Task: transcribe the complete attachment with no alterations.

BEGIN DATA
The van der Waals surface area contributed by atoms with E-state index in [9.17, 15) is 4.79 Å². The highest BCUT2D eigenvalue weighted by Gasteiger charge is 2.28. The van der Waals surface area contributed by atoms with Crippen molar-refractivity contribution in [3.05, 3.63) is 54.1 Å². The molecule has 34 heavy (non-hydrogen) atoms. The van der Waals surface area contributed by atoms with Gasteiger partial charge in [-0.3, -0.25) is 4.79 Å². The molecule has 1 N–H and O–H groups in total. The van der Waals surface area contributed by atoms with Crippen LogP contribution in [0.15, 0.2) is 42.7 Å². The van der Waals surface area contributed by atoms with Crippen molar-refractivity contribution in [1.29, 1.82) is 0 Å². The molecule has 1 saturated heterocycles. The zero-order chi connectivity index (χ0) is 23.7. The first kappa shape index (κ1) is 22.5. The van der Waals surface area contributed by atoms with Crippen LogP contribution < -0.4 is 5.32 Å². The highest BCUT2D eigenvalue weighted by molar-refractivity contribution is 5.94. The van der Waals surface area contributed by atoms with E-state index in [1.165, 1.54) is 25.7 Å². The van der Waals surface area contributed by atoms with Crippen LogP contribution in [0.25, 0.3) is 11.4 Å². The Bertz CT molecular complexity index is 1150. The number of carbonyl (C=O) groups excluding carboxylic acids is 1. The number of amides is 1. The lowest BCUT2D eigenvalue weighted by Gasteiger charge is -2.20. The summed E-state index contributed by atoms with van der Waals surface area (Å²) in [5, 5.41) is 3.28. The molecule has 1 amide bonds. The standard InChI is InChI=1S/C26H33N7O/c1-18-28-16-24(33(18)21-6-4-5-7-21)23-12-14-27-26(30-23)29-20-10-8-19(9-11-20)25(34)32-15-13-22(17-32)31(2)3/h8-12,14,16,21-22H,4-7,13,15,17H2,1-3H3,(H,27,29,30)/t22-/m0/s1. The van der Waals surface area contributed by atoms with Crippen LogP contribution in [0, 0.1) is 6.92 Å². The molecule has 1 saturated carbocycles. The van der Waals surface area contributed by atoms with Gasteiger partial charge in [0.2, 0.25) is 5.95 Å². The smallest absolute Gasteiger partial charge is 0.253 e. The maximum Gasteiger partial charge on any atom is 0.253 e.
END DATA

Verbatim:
The van der Waals surface area contributed by atoms with E-state index in [9.17, 15) is 4.79 Å². The highest BCUT2D eigenvalue weighted by Gasteiger charge is 2.28. The van der Waals surface area contributed by atoms with Crippen molar-refractivity contribution in [3.05, 3.63) is 54.1 Å². The molecule has 34 heavy (non-hydrogen) atoms. The van der Waals surface area contributed by atoms with Gasteiger partial charge in [-0.3, -0.25) is 4.79 Å². The molecule has 1 N–H and O–H groups in total. The van der Waals surface area contributed by atoms with Crippen LogP contribution in [0.15, 0.2) is 42.7 Å². The van der Waals surface area contributed by atoms with Crippen molar-refractivity contribution in [1.29, 1.82) is 0 Å². The molecule has 1 saturated heterocycles. The zero-order chi connectivity index (χ0) is 23.7. The first kappa shape index (κ1) is 22.5. The van der Waals surface area contributed by atoms with Crippen LogP contribution < -0.4 is 5.32 Å². The highest BCUT2D eigenvalue weighted by molar-refractivity contribution is 5.94. The van der Waals surface area contributed by atoms with E-state index in [1.165, 1.54) is 25.7 Å². The van der Waals surface area contributed by atoms with Crippen LogP contribution in [0.25, 0.3) is 11.4 Å². The Bertz CT molecular complexity index is 1150. The number of carbonyl (C=O) groups excluding carboxylic acids is 1. The number of amides is 1. The lowest BCUT2D eigenvalue weighted by Gasteiger charge is -2.20. The summed E-state index contributed by atoms with van der Waals surface area (Å²) in [5, 5.41) is 3.28. The molecule has 1 amide bonds. The standard InChI is InChI=1S/C26H33N7O/c1-18-28-16-24(33(18)21-6-4-5-7-21)23-12-14-27-26(30-23)29-20-10-8-19(9-11-20)25(34)32-15-13-22(17-32)31(2)3/h8-12,14,16,21-22H,4-7,13,15,17H2,1-3H3,(H,27,29,30)/t22-/m0/s1. The van der Waals surface area contributed by atoms with Crippen LogP contribution in [0, 0.1) is 6.92 Å². The molecule has 1 saturated carbocycles. The van der Waals surface area contributed by atoms with Gasteiger partial charge in [0.2, 0.25) is 5.95 Å². The smallest absolute Gasteiger partial charge is 0.253 e. The maximum Gasteiger partial charge on any atom is 0.253 e.